Formats available: paperback, ebook, large print, audiobook
Genre: contemporary romance, women’s fiction
Series: Talyton St. George #3
Length: 400 pages
Publisher: Cornerstone (Random House UK)
Date Released: April 28, 2011
Purchasing Info: Author’s Website, Publisher’s Website, Goodreads, Amazon, Barnes & Noble, Book Depository, iBookstore
If only everything in life was as simple as baking a cake…Jennie Copeland thought she knew the recipe for a happy life: marriage to her university sweetheart, a nice house in the suburbs and three beautiful children. But when her husband leaves her, she is forced to find a different recipe. And she thinks she’s found just what she needs: a ramshackle house on the outskirts of the beautiful Talyton St George, a new cake-baking business, a dog, a horse, chickens…But life in the country is not quite as idyllic as she’d hoped, and Jennie can’t help wondering whether neighbouring farmer Guy Barnes was right when he told her she wouldn’t last the year. Or perhaps the problem is that she’s missing one vital ingredient to make her new life a success. Could Guy be the person to provide it?
There’s just something about this book that draws you right in. Or at least it did me. I was hooked on Jennie’s story from the very first page.
This isn’t a story of high drama or rich billionaires, it’s a quiet story about people taking the courage to pick up their dreams and start over. Everyone in this tale is starting over and finding a new path in life; all the kids and all the adults.
That turns out to include Jennie Copeland’s ex-husband David, who spends most of this story in the throes of what looks a selfish midlife crisis.
You could say it’s Jennie’s and David’s divorce that starts this story. But really, it’s Jennie’s dream of being independent, combined with rose-tinted memories of childhood holidays in Devon that lead to her purchase of Uphill House.
“Uphill” is the right name for the place, because the road to Jennie’s happiness is definitely going to be an uphill climb.
The house is definitely a “fixer-upper”. Jennie needs to economize, because her settlement will only go but so far. Living in the country will be much cheaper than living in London, or so she hopes.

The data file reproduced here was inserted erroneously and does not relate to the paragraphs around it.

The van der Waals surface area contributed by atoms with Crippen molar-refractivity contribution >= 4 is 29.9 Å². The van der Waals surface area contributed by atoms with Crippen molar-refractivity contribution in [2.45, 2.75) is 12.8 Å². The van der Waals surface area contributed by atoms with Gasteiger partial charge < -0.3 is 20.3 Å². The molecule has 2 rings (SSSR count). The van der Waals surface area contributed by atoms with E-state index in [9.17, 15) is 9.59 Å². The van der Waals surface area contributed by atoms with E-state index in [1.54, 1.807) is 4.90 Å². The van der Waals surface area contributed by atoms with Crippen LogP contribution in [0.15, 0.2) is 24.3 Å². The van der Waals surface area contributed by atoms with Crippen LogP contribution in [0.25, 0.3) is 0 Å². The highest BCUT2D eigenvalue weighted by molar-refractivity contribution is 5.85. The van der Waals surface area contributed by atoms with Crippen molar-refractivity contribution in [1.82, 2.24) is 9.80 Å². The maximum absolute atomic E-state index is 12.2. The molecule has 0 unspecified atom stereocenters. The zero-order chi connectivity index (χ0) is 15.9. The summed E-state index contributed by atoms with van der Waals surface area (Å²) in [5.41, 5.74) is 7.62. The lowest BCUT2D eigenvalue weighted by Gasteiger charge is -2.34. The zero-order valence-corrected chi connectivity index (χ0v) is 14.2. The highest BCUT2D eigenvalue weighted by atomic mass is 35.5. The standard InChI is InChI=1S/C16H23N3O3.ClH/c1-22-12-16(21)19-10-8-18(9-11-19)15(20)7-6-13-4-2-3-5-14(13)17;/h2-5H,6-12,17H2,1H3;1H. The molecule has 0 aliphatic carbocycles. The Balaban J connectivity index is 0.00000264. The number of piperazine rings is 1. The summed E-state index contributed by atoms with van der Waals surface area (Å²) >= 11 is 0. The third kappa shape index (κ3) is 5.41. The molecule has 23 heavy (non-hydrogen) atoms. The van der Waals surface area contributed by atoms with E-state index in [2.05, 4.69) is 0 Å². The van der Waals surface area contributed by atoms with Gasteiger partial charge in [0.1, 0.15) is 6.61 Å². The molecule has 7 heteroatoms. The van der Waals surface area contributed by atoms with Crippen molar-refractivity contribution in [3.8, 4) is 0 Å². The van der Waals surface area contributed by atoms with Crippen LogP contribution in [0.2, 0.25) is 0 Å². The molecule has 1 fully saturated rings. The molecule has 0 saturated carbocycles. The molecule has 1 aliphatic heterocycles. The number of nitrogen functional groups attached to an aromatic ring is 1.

But it will also be away from the support network that she has come to rely on, and far from the routine that her three children are used to. Adam, Sophie and Georgia feel uprooted and lost. It may be Jennie’s dream to start a cake baking business in the country, but it isn’t theirs.
So Jennie comes to Talyton St. George to start over. It takes a lot of guts and a huge amount of determination. Jennie seems to have a pair of rose-colored glasses firmly fixed in place; no one seems to think she has a real chance, not her new neighbors in the country, not her old friends in the city, not her kids, and certainly not her ex. But then, that was part of the point of the thing at the beginning.
But never the entire point. This is really about Jennie’s ability to persevere no matter how many roadblocks she faces, or how many times she discovers that her rosy vision doesn’t match the reality.
Rooting for Jennie to not just succeed, but to also get her happy ending, makes Jennie’s story a very sweet read.
Escape Rating B+: The Talyton St. George series is mostly about the veterinarians in the small Devon community, but in The Sweetest Thing, the vets only showed up to treat the various animals that Jennie and her children acquired along the way to adapting to their new life.
Which made this book a perfect way to get into the series without having read any of the other books, no prior knowledge was required.
In The Sweetest Thing, we have the story of a 40-ish newly divorced woman starting over with three kids; a resentful teenaged boy, and two girls, one a pre-teen and the other in elementary school. Adam, Georgia and Sophie.
The breakup is still painful for everyone, and they are all still acting out to some extent, including Jennie. Moving from London to the Devon countryside if you are London born-and-bred definitely counts as acting-out.
The divorce was over the husband’s repeated infidelity, except this time he wants to marry his inamorata. Jennie was a stay-at-home mother, so starting a new life in London would have been expensive. She has the vision and the talent to start a baking business on a shoestring, but practicality, not so much.
We see her grow from all of her trial and error, in every possible direction. But we also see that as she becomes more absorbed in making a go of her new business, there is less time for her to listen to her kids’ need to make the adjustment. The girls have an easier time of it, not just because they are younger, but because they find activities in the country that work for them.
Adam is cut off from his old friends and resentful. At sixteen, he’s also just being a teenager, but he is definitely lost in this new place.
Adam withers while Jennie blossoms with all her new challenges. Even while she finds herself frustrated and scared and exhausted.
Watching the family navigate their surprising journey is fun and absorbing. There is also a love story, but Jennie finding love is the icing on the cake for her, rather than the whole cake. Love is wonderful, but not the solution to her problems or a rescue from her difficulties.
It’s also sweet that the new love of Jennie’s life needs her to sweep the cobwebs out of his life every bit as much as she needs his help with some of the unexpected challenges in hers.
Cathy is giving away the winner’s choice of a copy of either The Sweetest Thing or Country Loving by Cathy (check out other stops on the tour for reviews of Country Loving). To enter, use the Rafflecopter below:
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